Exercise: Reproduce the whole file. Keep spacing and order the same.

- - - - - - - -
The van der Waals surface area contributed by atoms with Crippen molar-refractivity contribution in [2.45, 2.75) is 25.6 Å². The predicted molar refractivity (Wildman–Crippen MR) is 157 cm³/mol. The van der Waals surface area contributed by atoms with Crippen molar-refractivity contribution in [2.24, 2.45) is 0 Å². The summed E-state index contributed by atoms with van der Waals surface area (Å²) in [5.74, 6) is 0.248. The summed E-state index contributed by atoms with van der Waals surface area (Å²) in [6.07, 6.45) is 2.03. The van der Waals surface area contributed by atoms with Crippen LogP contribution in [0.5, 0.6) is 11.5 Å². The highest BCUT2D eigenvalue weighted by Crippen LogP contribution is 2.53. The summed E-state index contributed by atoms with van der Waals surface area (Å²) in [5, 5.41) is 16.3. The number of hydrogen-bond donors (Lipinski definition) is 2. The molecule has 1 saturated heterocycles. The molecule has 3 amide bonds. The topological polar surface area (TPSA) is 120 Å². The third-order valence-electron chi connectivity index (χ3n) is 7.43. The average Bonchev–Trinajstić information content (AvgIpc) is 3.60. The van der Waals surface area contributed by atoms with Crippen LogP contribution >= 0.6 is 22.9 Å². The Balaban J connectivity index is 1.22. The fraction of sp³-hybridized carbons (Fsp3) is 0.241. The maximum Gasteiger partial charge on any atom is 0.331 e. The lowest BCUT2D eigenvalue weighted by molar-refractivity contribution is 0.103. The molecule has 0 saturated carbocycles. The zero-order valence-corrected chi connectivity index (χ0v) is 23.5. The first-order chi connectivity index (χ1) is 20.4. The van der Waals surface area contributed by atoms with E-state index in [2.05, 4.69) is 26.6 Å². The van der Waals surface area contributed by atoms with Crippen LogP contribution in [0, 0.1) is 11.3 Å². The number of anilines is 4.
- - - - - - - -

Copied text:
The van der Waals surface area contributed by atoms with Crippen molar-refractivity contribution in [2.45, 2.75) is 25.6 Å². The predicted molar refractivity (Wildman–Crippen MR) is 157 cm³/mol. The van der Waals surface area contributed by atoms with Crippen molar-refractivity contribution in [2.24, 2.45) is 0 Å². The summed E-state index contributed by atoms with van der Waals surface area (Å²) in [5.74, 6) is 0.248. The summed E-state index contributed by atoms with van der Waals surface area (Å²) in [6.07, 6.45) is 2.03. The van der Waals surface area contributed by atoms with Crippen LogP contribution in [0.5, 0.6) is 11.5 Å². The highest BCUT2D eigenvalue weighted by Crippen LogP contribution is 2.53. The summed E-state index contributed by atoms with van der Waals surface area (Å²) in [5, 5.41) is 16.3. The number of hydrogen-bond donors (Lipinski definition) is 2. The molecule has 1 saturated heterocycles. The molecule has 3 amide bonds. The topological polar surface area (TPSA) is 120 Å². The third-order valence-electron chi connectivity index (χ3n) is 7.43. The average Bonchev–Trinajstić information content (AvgIpc) is 3.60. The van der Waals surface area contributed by atoms with Crippen LogP contribution >= 0.6 is 22.9 Å². The Balaban J connectivity index is 1.22. The fraction of sp³-hybridized carbons (Fsp3) is 0.241. The maximum Gasteiger partial charge on any atom is 0.331 e. The lowest BCUT2D eigenvalue weighted by molar-refractivity contribution is 0.103. The molecule has 0 saturated carbocycles. The zero-order valence-corrected chi connectivity index (χ0v) is 23.5. The first-order chi connectivity index (χ1) is 20.4. The van der Waals surface area contributed by atoms with E-state index in [2.05, 4.69) is 26.6 Å². The van der Waals surface area contributed by atoms with Crippen LogP contribution in [0, 0.1) is 11.3 Å². The number of anilines is 4.